John Lindley, for plaintiff (respondent).
Albert I. Sire, for defendant (appellant).
The action was brought to recover damages for a breach of an alleged promise of marriage.
In submitting the case to the jury, the learned trial judge charged with a good deal of particularity that, in case of a promise to marry and a breach thereof, the plaintiff was entitled, in the first place, to recover such damages as would fully compensate her for the loss of marriage, and the items were referred to for which compensatory damages might be given. The jury were further charged that over and above such compensatory damages the plaintiff was absolutely entitled to exemplary damages upon proof to the satisfaction of the jury of certain additional facts. The precise instruction upon this point was as follows, viz.: "If you find — having ascertained the compensation that she is entitled to — if you find that the defendant under all the circumstances of the case, judging from the evidence, the testimony and his testimony included, has wronged her purposely and intentionally, if his conduct be malicious, you are bound to give what are called exemplary damages; in the first place, such sum as you think that it is proper for the malice of the conduct; in the second place, if he is guilty, as an example to prevent other men in like case attempting the same thing."
This instruction deprived the jury, in case they found the facts referred to, of all discretion upon the question whether exemplary damages should or should not be given. They were told that in that event they were bound to give exemplary damages. Such is not the law.
In actions for breach of contract, with a single exception, the amount recovered is limited to the actual damage caused by the breach. The measure of damages is the same whether the defendant fails to comply with his contract through inability or willfully disregards it. The exception is an action for breach of promise of marriage, in which exemplary damages may be given, because, although founded on contract, it is regarded as being somewhat in the nature of an action founded on tort. Johnson v. Jenkins, 24 N.Y. 252; Thorn v. Knapp, 42 id. 474; Chellis v. Chapman, 125 id. 214.
But the cases sustaining the exception go no further than to hold that it should be left to the good judgment and discretion of the jury whether or not exemplary damages should be given.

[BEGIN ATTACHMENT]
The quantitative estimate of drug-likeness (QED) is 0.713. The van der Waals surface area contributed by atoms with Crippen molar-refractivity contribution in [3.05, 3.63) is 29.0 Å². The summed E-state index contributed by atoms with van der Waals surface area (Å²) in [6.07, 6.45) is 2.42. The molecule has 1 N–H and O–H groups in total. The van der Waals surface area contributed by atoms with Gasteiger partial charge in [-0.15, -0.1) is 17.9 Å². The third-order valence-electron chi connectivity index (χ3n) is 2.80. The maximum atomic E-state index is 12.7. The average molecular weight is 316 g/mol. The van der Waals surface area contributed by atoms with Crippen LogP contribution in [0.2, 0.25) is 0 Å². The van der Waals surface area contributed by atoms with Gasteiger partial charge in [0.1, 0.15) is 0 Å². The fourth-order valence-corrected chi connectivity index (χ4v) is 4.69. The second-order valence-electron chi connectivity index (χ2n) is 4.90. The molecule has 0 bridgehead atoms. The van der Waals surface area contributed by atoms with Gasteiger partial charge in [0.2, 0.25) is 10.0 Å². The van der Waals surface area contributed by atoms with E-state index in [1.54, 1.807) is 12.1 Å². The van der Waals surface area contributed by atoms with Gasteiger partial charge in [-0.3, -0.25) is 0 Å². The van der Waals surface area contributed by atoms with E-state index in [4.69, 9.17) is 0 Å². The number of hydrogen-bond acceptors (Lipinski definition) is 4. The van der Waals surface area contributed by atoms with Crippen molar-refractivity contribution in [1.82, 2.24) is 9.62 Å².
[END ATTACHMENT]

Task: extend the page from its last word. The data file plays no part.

Sedgwick and other text-writers on Damages agree upon the proposition that where there is evidence of circumstances sufficient to uphold a verdict for exemplary damages, the question whether they shall be given or not is one for the jury, and it is erroneous to instruct the jury to give exemplary damages, for the plaintiff can never recover than as matter of law.
The decision of the Court of Appeals in Chellis v. Chapman, 125 N.Y. 214, affirming S.C., 7 N.Y.S. 78, seems to have settled this question beyond any doubt, so far as this state is concerned.
Even in actions for torts of an aggravated character, it is within the discretion of the jury to say whether or not exemplary damages, or vindictive or punitive damages as they are sometimes called, shall or shall not be given, and such discretion is to be exercised upon all the facts and circumstances as a punishment to the defendant and as a protection to society against a violation of personal rights and social order. Voltz v. Blackmar, 64 N.Y. 440.
The conclusion is, therefore, unavoidable that the instruction given to the jury in this case upon the question of exemplary damages was erroneous. The error was a radical one, and presumably worked substantial injury to the defendant. Upon a careful examination of the whole case, I am unable to say that no prejudice to the defendant resulted therefrom. The case is, therefore, one in which the General Term is called upon to notice the error, and to rectify the damage by ordering a new trial. The power to do so does not depend upon an exception duly taken. Cumber v. Schoenfeld, 12 N.Y.S. 282; Standard Oil Co. v. Amazon Ins. Co., 79 N.Y. 506; Lattimer v. Hill, 8 Hun, 171; Maier v. Homan, 4 Daly, 168; Mandeville v. Marvin, 30 Hun, 282.
Moreover, the instruction complained of was excepted to, and although the defendant's counsel, in having his exception noted, failed to complain specifically of the use of the word "bound," the exception as taken is sufficient if an exception were necessary. The case, therefore, falls within the ruling of the Court of Appeals in Moore v. N.Y. Elevated R. Co., 130 N.Y. 523, to the effect that a misdirection of the court, which may have prejudiced a party, cannot be disregarded on appeal.
The conclusion reached renders it unnecessary to consider any other question discussed on the appeal.
The judgment and order should be reversed and a new trial ordered, with costs to appellant to abide the event.
GILDERSLEEVE, J., concurs.
Judgment and order reversed, new trial ordered.